Terminally ill boy dies in Santa's arms

Eric J. Schmitt-Matzen / Facebook
Eric J. Schmitt-Matzen / Facebook

A terminally ill child in the US has died in the arms of Santa Claus, who granted the child his final wish.

Eric Shmitt-Matzen, a part-time Santa impersonator from Tennessee, was called by a nurse to ask if he could visit the dying five-year-old boy at his hospital bedside.

It was the boy's dying request to see Santa, and the hospital said it was urgent.

After arriving at the hospital, the boy's parents gave Mr Shmitt-Matzen a present to gift to their son, and then he entered the hospital room alone.

"I sized up the situation and told everyone, 'If you think you're going to lose it, please leave the room. If I see you crying, I'll break down and can't do my job.'"

The boy was lying in his bed, weak and nearly asleep, but Mr Shmitt-Matzen said he brightened up when he was in the room.

"I sat down on his bed and asked, 'Say, what's this I hear about you're going to miss Christmas? There's no way you can miss Christmas - you're my number one elf!'"

The little boy looked back up at Santa, and asked: "I am?" Then he was given his gift.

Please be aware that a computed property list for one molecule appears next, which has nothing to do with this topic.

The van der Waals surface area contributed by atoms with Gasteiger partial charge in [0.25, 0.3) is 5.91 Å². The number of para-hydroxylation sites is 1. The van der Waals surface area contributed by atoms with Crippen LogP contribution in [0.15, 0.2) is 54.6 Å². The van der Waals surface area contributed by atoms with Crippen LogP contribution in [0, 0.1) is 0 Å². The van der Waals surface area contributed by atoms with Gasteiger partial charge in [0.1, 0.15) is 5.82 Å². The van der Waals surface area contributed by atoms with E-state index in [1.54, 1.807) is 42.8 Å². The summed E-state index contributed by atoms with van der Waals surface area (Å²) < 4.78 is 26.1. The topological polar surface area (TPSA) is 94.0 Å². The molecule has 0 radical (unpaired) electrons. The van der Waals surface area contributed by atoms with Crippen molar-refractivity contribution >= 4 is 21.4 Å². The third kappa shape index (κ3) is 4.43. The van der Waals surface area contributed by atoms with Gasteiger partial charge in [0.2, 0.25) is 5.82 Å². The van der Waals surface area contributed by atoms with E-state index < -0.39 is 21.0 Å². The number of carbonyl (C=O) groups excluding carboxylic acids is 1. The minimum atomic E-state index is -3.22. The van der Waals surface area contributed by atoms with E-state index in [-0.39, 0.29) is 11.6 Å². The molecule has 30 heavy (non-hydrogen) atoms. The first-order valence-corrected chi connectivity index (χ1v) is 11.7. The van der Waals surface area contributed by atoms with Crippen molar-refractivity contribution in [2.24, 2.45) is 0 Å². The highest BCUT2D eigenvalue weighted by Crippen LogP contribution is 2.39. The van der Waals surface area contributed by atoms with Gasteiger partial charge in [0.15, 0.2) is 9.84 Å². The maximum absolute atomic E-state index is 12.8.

"When he saw what was inside, he flashed a big smile and laid his head back down."

Mr Shmitt-Matzen said the next few moments made him question whether he could ever play the festive figure ever again.

"They say I'm going to die," the boy told Mr Schmitt-Matzen. "How can I tell when I get to where I'm going?"

"When you get there, you tell them you're Santa's number one elf, and I know they'll let you in," Mr Shmitt-Matzen replied.

The little boy just had one more question for Santa: "Can you help me?"

"I wrapped my arms around him. Before I could say anything, he died right there," Mr Schmitt-Matzen said. "He was in my arms when I felt him pass."

Mr Shmitt-Matzen said he kept hugging the boy then left the room when his parents came back in.

Despite being an army veteran, Mr Shmitt-Matzen said he cried the entire drive.

However, despite the harrowing experience, Mr Shmitt-Matzen says he now realises the gravity of the role and its importance for children.

"When I saw all those children laughing, it brought me back into the fold," he said.

"It made me realise the role I have to play."